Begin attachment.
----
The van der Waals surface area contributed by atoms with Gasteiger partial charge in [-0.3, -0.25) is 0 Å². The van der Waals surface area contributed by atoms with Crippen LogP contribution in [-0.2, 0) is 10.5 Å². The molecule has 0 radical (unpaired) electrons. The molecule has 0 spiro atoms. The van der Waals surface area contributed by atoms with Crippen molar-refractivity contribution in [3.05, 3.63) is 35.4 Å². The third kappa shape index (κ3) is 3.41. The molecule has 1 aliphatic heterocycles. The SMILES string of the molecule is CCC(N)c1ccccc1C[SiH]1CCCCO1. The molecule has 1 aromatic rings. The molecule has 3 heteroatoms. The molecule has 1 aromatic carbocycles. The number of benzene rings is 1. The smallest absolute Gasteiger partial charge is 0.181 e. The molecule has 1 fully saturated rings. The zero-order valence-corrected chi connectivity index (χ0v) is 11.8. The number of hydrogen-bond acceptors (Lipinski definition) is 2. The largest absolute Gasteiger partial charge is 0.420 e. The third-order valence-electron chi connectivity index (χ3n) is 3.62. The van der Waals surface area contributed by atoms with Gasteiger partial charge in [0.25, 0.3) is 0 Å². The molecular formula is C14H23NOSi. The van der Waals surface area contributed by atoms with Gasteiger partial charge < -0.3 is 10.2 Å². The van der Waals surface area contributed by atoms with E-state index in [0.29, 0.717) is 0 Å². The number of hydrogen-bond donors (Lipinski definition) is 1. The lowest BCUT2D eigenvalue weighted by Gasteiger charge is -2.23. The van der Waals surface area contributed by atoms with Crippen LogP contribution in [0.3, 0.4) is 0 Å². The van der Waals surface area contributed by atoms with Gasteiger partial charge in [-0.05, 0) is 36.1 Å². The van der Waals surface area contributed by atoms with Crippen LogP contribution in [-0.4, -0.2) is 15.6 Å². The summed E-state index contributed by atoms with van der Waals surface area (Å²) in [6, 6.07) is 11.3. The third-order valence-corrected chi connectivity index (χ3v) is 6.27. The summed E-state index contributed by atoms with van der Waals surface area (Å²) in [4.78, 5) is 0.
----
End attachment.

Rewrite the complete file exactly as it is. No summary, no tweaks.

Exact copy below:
The van der Waals surface area contributed by atoms with Gasteiger partial charge in [-0.3, -0.25) is 0 Å². The van der Waals surface area contributed by atoms with Crippen LogP contribution in [-0.2, 0) is 10.5 Å². The molecule has 0 radical (unpaired) electrons. The molecule has 0 spiro atoms. The van der Waals surface area contributed by atoms with Crippen molar-refractivity contribution in [3.05, 3.63) is 35.4 Å². The third kappa shape index (κ3) is 3.41. The molecule has 1 aliphatic heterocycles. The SMILES string of the molecule is CCC(N)c1ccccc1C[SiH]1CCCCO1. The molecule has 1 aromatic rings. The molecule has 3 heteroatoms. The molecule has 1 aromatic carbocycles. The number of benzene rings is 1. The smallest absolute Gasteiger partial charge is 0.181 e. The molecule has 1 fully saturated rings. The zero-order valence-corrected chi connectivity index (χ0v) is 11.8. The number of hydrogen-bond acceptors (Lipinski definition) is 2. The largest absolute Gasteiger partial charge is 0.420 e. The third-order valence-electron chi connectivity index (χ3n) is 3.62. The van der Waals surface area contributed by atoms with Gasteiger partial charge in [0.25, 0.3) is 0 Å². The molecular formula is C14H23NOSi. The van der Waals surface area contributed by atoms with Gasteiger partial charge < -0.3 is 10.2 Å². The van der Waals surface area contributed by atoms with E-state index in [0.29, 0.717) is 0 Å². The number of hydrogen-bond donors (Lipinski definition) is 1. The lowest BCUT2D eigenvalue weighted by Gasteiger charge is -2.23. The van der Waals surface area contributed by atoms with Crippen LogP contribution in [0.3, 0.4) is 0 Å². The van der Waals surface area contributed by atoms with Gasteiger partial charge in [-0.05, 0) is 36.1 Å². The van der Waals surface area contributed by atoms with Crippen LogP contribution in [-0.4, -0.2) is 15.6 Å². The summed E-state index contributed by atoms with van der Waals surface area (Å²) in [6, 6.07) is 11.3. The third-order valence-corrected chi connectivity index (χ3v) is 6.27. The summed E-state index contributed by atoms with van der Waals surface area (Å²) in [4.78, 5) is 0.